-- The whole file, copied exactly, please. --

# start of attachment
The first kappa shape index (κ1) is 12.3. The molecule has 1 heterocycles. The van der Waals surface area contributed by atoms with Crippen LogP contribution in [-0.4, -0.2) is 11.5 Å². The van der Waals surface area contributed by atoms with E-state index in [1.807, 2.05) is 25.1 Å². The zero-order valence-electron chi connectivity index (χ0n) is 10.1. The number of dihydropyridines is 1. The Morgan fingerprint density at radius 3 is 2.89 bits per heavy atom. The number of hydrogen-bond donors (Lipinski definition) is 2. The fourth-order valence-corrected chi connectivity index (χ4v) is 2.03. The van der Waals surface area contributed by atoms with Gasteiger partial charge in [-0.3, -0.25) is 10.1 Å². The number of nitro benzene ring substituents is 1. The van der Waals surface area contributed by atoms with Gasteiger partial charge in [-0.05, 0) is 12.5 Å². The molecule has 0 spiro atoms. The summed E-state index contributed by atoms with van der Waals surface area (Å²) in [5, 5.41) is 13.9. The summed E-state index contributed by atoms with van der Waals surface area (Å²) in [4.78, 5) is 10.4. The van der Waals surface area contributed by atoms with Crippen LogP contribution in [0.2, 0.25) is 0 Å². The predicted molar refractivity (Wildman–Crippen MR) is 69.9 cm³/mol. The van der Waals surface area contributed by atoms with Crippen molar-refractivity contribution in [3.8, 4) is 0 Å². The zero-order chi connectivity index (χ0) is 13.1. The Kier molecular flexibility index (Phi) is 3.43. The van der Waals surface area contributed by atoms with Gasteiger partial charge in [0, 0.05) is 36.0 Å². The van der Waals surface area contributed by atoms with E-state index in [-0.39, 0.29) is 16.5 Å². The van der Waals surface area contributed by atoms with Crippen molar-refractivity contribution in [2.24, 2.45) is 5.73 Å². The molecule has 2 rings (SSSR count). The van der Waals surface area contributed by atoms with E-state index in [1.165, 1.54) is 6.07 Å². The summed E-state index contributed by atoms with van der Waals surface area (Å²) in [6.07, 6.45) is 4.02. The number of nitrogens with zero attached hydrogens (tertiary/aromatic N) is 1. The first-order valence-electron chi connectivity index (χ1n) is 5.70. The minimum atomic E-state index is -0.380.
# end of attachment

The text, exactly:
The first kappa shape index (κ1) is 12.3. The molecule has 1 heterocycles. The van der Waals surface area contributed by atoms with Crippen LogP contribution in [-0.4, -0.2) is 11.5 Å². The van der Waals surface area contributed by atoms with E-state index in [1.807, 2.05) is 25.1 Å². The zero-order valence-electron chi connectivity index (χ0n) is 10.1. The number of dihydropyridines is 1. The Morgan fingerprint density at radius 3 is 2.89 bits per heavy atom. The number of hydrogen-bond donors (Lipinski definition) is 2. The fourth-order valence-corrected chi connectivity index (χ4v) is 2.03. The van der Waals surface area contributed by atoms with Gasteiger partial charge in [-0.3, -0.25) is 10.1 Å². The number of nitro benzene ring substituents is 1. The van der Waals surface area contributed by atoms with Gasteiger partial charge in [-0.05, 0) is 12.5 Å². The molecule has 0 spiro atoms. The summed E-state index contributed by atoms with van der Waals surface area (Å²) in [5, 5.41) is 13.9. The summed E-state index contributed by atoms with van der Waals surface area (Å²) in [4.78, 5) is 10.4. The van der Waals surface area contributed by atoms with Crippen LogP contribution in [0.2, 0.25) is 0 Å². The predicted molar refractivity (Wildman–Crippen MR) is 69.9 cm³/mol. The van der Waals surface area contributed by atoms with Crippen molar-refractivity contribution in [3.8, 4) is 0 Å². The zero-order chi connectivity index (χ0) is 13.1. The Kier molecular flexibility index (Phi) is 3.43. The van der Waals surface area contributed by atoms with Gasteiger partial charge in [0, 0.05) is 36.0 Å². The van der Waals surface area contributed by atoms with E-state index in [-0.39, 0.29) is 16.5 Å². The van der Waals surface area contributed by atoms with Crippen molar-refractivity contribution in [2.24, 2.45) is 5.73 Å². The molecule has 2 rings (SSSR count). The van der Waals surface area contributed by atoms with E-state index in [1.165, 1.54) is 6.07 Å². The summed E-state index contributed by atoms with van der Waals surface area (Å²) in [6.07, 6.45) is 4.02. The number of nitrogens with zero attached hydrogens (tertiary/aromatic N) is 1. The first-order valence-electron chi connectivity index (χ1n) is 5.70. The minimum atomic E-state index is -0.380.